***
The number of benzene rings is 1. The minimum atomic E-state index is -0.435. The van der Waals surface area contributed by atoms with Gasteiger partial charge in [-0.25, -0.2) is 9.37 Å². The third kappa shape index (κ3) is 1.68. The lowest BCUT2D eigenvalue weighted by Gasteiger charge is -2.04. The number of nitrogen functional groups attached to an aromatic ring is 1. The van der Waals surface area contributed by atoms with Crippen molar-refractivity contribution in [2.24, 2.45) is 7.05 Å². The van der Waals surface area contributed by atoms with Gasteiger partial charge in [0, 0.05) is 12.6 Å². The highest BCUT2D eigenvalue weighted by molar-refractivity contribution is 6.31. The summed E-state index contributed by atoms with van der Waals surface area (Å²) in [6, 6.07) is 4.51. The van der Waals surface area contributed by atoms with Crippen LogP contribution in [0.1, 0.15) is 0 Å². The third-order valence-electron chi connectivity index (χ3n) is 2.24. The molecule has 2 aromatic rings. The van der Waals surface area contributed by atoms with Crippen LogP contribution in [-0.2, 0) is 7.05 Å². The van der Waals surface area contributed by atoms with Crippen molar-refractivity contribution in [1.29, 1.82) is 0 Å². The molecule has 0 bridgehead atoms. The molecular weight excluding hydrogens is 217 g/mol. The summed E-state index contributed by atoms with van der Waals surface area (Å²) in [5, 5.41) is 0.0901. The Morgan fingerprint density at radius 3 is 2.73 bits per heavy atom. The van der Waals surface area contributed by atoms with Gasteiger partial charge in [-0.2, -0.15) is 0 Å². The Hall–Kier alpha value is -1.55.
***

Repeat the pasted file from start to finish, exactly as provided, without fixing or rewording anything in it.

The number of benzene rings is 1. The minimum atomic E-state index is -0.435. The van der Waals surface area contributed by atoms with Gasteiger partial charge in [-0.25, -0.2) is 9.37 Å². The third kappa shape index (κ3) is 1.68. The lowest BCUT2D eigenvalue weighted by Gasteiger charge is -2.04. The number of nitrogen functional groups attached to an aromatic ring is 1. The van der Waals surface area contributed by atoms with Crippen molar-refractivity contribution in [2.24, 2.45) is 7.05 Å². The van der Waals surface area contributed by atoms with Gasteiger partial charge in [0, 0.05) is 12.6 Å². The highest BCUT2D eigenvalue weighted by molar-refractivity contribution is 6.31. The summed E-state index contributed by atoms with van der Waals surface area (Å²) in [6, 6.07) is 4.51. The van der Waals surface area contributed by atoms with Crippen LogP contribution in [0.1, 0.15) is 0 Å². The third-order valence-electron chi connectivity index (χ3n) is 2.24. The molecule has 2 aromatic rings. The van der Waals surface area contributed by atoms with Crippen LogP contribution in [-0.2, 0) is 7.05 Å². The van der Waals surface area contributed by atoms with Crippen molar-refractivity contribution in [1.29, 1.82) is 0 Å². The molecule has 0 bridgehead atoms. The molecular weight excluding hydrogens is 217 g/mol. The summed E-state index contributed by atoms with van der Waals surface area (Å²) in [5, 5.41) is 0.0901. The Morgan fingerprint density at radius 3 is 2.73 bits per heavy atom. The van der Waals surface area contributed by atoms with Gasteiger partial charge in [-0.2, -0.15) is 0 Å². The Hall–Kier alpha value is -1.55.